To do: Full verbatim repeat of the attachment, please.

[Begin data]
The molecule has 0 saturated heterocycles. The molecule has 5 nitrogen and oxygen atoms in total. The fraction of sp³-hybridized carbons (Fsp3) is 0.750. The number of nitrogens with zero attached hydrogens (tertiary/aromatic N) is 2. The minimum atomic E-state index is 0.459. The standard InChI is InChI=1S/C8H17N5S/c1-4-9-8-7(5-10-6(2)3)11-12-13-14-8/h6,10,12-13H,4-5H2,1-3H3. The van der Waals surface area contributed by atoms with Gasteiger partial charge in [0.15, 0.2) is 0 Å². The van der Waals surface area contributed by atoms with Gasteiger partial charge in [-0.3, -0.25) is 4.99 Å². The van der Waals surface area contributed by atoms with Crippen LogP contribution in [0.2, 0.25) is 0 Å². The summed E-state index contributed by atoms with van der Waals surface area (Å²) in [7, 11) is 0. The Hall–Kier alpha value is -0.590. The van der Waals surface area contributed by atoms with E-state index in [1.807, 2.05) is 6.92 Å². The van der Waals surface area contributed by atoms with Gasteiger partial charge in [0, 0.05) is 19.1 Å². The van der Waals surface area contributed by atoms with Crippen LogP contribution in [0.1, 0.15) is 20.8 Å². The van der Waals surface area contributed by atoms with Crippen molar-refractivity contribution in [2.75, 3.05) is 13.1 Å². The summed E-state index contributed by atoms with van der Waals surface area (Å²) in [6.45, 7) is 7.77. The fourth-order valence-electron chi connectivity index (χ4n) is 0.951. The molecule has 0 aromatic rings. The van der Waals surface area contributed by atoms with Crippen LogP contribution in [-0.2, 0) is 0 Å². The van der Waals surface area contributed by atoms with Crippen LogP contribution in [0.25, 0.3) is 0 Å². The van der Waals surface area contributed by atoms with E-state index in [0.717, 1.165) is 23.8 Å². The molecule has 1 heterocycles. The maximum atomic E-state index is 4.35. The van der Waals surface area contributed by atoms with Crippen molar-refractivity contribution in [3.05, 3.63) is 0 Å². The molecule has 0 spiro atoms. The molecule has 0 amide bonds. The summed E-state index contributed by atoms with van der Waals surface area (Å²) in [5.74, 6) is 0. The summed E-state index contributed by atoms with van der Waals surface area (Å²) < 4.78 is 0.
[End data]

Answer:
The molecule has 0 saturated heterocycles. The molecule has 5 nitrogen and oxygen atoms in total. The fraction of sp³-hybridized carbons (Fsp3) is 0.750. The number of nitrogens with zero attached hydrogens (tertiary/aromatic N) is 2. The minimum atomic E-state index is 0.459. The standard InChI is InChI=1S/C8H17N5S/c1-4-9-8-7(5-10-6(2)3)11-12-13-14-8/h6,10,12-13H,4-5H2,1-3H3. The van der Waals surface area contributed by atoms with Gasteiger partial charge in [0.15, 0.2) is 0 Å². The van der Waals surface area contributed by atoms with Gasteiger partial charge in [-0.3, -0.25) is 4.99 Å². The van der Waals surface area contributed by atoms with Crippen LogP contribution in [0.2, 0.25) is 0 Å². The summed E-state index contributed by atoms with van der Waals surface area (Å²) in [7, 11) is 0. The Hall–Kier alpha value is -0.590. The van der Waals surface area contributed by atoms with E-state index in [1.807, 2.05) is 6.92 Å². The van der Waals surface area contributed by atoms with Gasteiger partial charge in [0, 0.05) is 19.1 Å². The van der Waals surface area contributed by atoms with Crippen LogP contribution in [0.1, 0.15) is 20.8 Å². The van der Waals surface area contributed by atoms with Crippen molar-refractivity contribution in [2.75, 3.05) is 13.1 Å². The summed E-state index contributed by atoms with van der Waals surface area (Å²) in [6.45, 7) is 7.77. The fourth-order valence-electron chi connectivity index (χ4n) is 0.951. The molecule has 0 aromatic rings. The van der Waals surface area contributed by atoms with Crippen LogP contribution in [-0.2, 0) is 0 Å². The van der Waals surface area contributed by atoms with Crippen LogP contribution in [0.25, 0.3) is 0 Å². The van der Waals surface area contributed by atoms with E-state index in [0.717, 1.165) is 23.8 Å². The molecule has 1 heterocycles. The maximum atomic E-state index is 4.35. The van der Waals surface area contributed by atoms with Crippen molar-refractivity contribution in [3.05, 3.63) is 0 Å². The molecule has 0 spiro atoms. The molecule has 0 amide bonds. The summed E-state index contributed by atoms with van der Waals surface area (Å²) in [5.74, 6) is 0. The summed E-state index contributed by atoms with van der Waals surface area (Å²) < 4.78 is 0.